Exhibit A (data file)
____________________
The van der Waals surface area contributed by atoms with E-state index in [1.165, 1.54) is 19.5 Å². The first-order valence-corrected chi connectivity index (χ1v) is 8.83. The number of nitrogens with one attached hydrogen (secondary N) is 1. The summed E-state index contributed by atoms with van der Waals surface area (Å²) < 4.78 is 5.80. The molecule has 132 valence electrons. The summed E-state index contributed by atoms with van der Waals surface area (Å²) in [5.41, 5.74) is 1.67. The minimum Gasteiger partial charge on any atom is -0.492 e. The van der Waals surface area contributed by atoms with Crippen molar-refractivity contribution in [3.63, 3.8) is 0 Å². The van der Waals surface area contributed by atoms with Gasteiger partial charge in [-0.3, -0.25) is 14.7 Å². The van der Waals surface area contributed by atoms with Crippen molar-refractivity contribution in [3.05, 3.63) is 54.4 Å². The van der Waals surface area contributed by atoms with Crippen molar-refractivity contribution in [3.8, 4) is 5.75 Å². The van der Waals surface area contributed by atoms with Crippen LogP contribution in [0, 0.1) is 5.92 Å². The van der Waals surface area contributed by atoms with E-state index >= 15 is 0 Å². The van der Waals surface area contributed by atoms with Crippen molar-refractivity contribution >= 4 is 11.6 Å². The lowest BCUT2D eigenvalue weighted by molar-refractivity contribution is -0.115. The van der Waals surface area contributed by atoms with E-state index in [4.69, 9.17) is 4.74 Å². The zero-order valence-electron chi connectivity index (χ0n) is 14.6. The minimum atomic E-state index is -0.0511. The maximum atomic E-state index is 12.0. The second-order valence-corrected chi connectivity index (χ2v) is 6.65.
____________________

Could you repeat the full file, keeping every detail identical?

The van der Waals surface area contributed by atoms with E-state index in [1.165, 1.54) is 19.5 Å². The first-order valence-corrected chi connectivity index (χ1v) is 8.83. The number of nitrogens with one attached hydrogen (secondary N) is 1. The summed E-state index contributed by atoms with van der Waals surface area (Å²) < 4.78 is 5.80. The molecule has 132 valence electrons. The summed E-state index contributed by atoms with van der Waals surface area (Å²) in [5.41, 5.74) is 1.67. The minimum Gasteiger partial charge on any atom is -0.492 e. The van der Waals surface area contributed by atoms with Crippen molar-refractivity contribution in [3.63, 3.8) is 0 Å². The van der Waals surface area contributed by atoms with Gasteiger partial charge in [-0.3, -0.25) is 14.7 Å². The van der Waals surface area contributed by atoms with Crippen molar-refractivity contribution in [3.05, 3.63) is 54.4 Å². The van der Waals surface area contributed by atoms with Crippen molar-refractivity contribution in [3.8, 4) is 5.75 Å². The van der Waals surface area contributed by atoms with Crippen LogP contribution in [0, 0.1) is 5.92 Å². The van der Waals surface area contributed by atoms with E-state index >= 15 is 0 Å². The van der Waals surface area contributed by atoms with Crippen molar-refractivity contribution >= 4 is 11.6 Å². The lowest BCUT2D eigenvalue weighted by molar-refractivity contribution is -0.115. The van der Waals surface area contributed by atoms with E-state index in [4.69, 9.17) is 4.74 Å². The zero-order valence-electron chi connectivity index (χ0n) is 14.6. The minimum atomic E-state index is -0.0511. The maximum atomic E-state index is 12.0. The second-order valence-corrected chi connectivity index (χ2v) is 6.65.